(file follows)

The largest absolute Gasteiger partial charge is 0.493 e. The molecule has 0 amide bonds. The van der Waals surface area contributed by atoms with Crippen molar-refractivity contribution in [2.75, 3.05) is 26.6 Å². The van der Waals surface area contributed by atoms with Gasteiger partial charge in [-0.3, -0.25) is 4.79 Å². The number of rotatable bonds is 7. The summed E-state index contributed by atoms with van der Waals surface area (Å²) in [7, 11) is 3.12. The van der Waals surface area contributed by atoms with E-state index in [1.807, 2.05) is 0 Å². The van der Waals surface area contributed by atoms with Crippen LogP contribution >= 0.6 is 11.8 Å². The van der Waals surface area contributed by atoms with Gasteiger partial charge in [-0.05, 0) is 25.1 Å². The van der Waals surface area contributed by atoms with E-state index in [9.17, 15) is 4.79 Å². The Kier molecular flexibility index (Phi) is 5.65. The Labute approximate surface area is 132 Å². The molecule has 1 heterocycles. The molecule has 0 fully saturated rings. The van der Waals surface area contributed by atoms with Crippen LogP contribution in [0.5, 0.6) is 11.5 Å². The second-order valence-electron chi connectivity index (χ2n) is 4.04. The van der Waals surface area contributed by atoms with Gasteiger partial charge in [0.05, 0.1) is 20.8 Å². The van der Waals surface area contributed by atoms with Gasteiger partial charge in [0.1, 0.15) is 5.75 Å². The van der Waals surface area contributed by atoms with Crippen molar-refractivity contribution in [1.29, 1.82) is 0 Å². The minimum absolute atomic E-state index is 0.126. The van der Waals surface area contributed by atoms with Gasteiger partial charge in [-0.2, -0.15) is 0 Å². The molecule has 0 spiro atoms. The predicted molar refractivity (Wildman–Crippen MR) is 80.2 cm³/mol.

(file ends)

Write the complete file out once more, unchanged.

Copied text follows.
The largest absolute Gasteiger partial charge is 0.493 e. The molecule has 0 amide bonds. The van der Waals surface area contributed by atoms with Crippen molar-refractivity contribution in [2.75, 3.05) is 26.6 Å². The van der Waals surface area contributed by atoms with Gasteiger partial charge in [-0.3, -0.25) is 4.79 Å². The number of rotatable bonds is 7. The summed E-state index contributed by atoms with van der Waals surface area (Å²) in [7, 11) is 3.12. The van der Waals surface area contributed by atoms with E-state index in [1.807, 2.05) is 0 Å². The van der Waals surface area contributed by atoms with Crippen LogP contribution >= 0.6 is 11.8 Å². The van der Waals surface area contributed by atoms with Gasteiger partial charge in [-0.05, 0) is 25.1 Å². The van der Waals surface area contributed by atoms with E-state index in [9.17, 15) is 4.79 Å². The Kier molecular flexibility index (Phi) is 5.65. The Labute approximate surface area is 132 Å². The molecule has 1 heterocycles. The molecule has 0 fully saturated rings. The van der Waals surface area contributed by atoms with Crippen LogP contribution in [0.5, 0.6) is 11.5 Å². The second-order valence-electron chi connectivity index (χ2n) is 4.04. The van der Waals surface area contributed by atoms with Gasteiger partial charge in [0.05, 0.1) is 20.8 Å². The van der Waals surface area contributed by atoms with Gasteiger partial charge in [0.1, 0.15) is 5.75 Å². The van der Waals surface area contributed by atoms with Crippen molar-refractivity contribution in [1.29, 1.82) is 0 Å². The minimum absolute atomic E-state index is 0.126. The van der Waals surface area contributed by atoms with Gasteiger partial charge in [-0.2, -0.15) is 0 Å². The molecule has 0 spiro atoms. The predicted molar refractivity (Wildman–Crippen MR) is 80.2 cm³/mol.